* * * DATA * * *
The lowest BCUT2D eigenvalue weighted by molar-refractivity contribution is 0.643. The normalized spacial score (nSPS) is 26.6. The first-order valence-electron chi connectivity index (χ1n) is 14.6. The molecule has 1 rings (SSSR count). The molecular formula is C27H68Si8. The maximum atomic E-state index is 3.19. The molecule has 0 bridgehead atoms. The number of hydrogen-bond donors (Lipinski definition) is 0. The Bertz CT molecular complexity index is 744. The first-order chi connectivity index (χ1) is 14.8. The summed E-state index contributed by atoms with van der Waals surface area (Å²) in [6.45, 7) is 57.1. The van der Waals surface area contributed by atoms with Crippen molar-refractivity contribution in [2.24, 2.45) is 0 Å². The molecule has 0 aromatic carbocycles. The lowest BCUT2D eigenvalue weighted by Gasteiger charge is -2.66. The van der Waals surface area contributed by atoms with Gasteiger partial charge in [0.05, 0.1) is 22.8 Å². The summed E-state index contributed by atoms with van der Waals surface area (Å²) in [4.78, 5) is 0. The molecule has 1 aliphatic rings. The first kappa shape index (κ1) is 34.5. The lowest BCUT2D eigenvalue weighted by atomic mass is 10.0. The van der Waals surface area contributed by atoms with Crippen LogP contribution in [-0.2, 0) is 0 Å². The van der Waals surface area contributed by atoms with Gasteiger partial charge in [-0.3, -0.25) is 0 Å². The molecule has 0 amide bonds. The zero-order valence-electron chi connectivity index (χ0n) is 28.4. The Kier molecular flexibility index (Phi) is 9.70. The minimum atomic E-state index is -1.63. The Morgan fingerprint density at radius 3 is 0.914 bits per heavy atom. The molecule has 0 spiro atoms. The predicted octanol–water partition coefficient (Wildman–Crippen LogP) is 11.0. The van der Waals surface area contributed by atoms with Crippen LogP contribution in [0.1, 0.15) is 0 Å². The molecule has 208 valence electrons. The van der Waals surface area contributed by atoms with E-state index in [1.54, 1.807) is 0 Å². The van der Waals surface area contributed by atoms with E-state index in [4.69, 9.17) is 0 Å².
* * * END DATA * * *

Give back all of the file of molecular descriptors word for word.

The lowest BCUT2D eigenvalue weighted by molar-refractivity contribution is 0.643. The normalized spacial score (nSPS) is 26.6. The first-order valence-electron chi connectivity index (χ1n) is 14.6. The molecule has 1 rings (SSSR count). The molecular formula is C27H68Si8. The maximum atomic E-state index is 3.19. The molecule has 0 bridgehead atoms. The number of hydrogen-bond donors (Lipinski definition) is 0. The Bertz CT molecular complexity index is 744. The first-order chi connectivity index (χ1) is 14.8. The summed E-state index contributed by atoms with van der Waals surface area (Å²) in [6.45, 7) is 57.1. The van der Waals surface area contributed by atoms with Crippen molar-refractivity contribution in [2.24, 2.45) is 0 Å². The molecule has 0 aromatic carbocycles. The lowest BCUT2D eigenvalue weighted by Gasteiger charge is -2.66. The van der Waals surface area contributed by atoms with Gasteiger partial charge in [0.05, 0.1) is 22.8 Å². The summed E-state index contributed by atoms with van der Waals surface area (Å²) in [4.78, 5) is 0. The molecule has 1 aliphatic rings. The first kappa shape index (κ1) is 34.5. The lowest BCUT2D eigenvalue weighted by atomic mass is 10.0. The van der Waals surface area contributed by atoms with Crippen LogP contribution in [-0.2, 0) is 0 Å². The van der Waals surface area contributed by atoms with Gasteiger partial charge in [-0.3, -0.25) is 0 Å². The molecule has 0 amide bonds. The zero-order valence-electron chi connectivity index (χ0n) is 28.4. The Kier molecular flexibility index (Phi) is 9.70. The minimum atomic E-state index is -1.63. The Morgan fingerprint density at radius 3 is 0.914 bits per heavy atom. The molecule has 0 spiro atoms. The predicted octanol–water partition coefficient (Wildman–Crippen LogP) is 11.0. The van der Waals surface area contributed by atoms with Crippen LogP contribution in [0.1, 0.15) is 0 Å². The molecule has 208 valence electrons. The van der Waals surface area contributed by atoms with E-state index in [1.54, 1.807) is 0 Å². The van der Waals surface area contributed by atoms with E-state index in [4.69, 9.17) is 0 Å².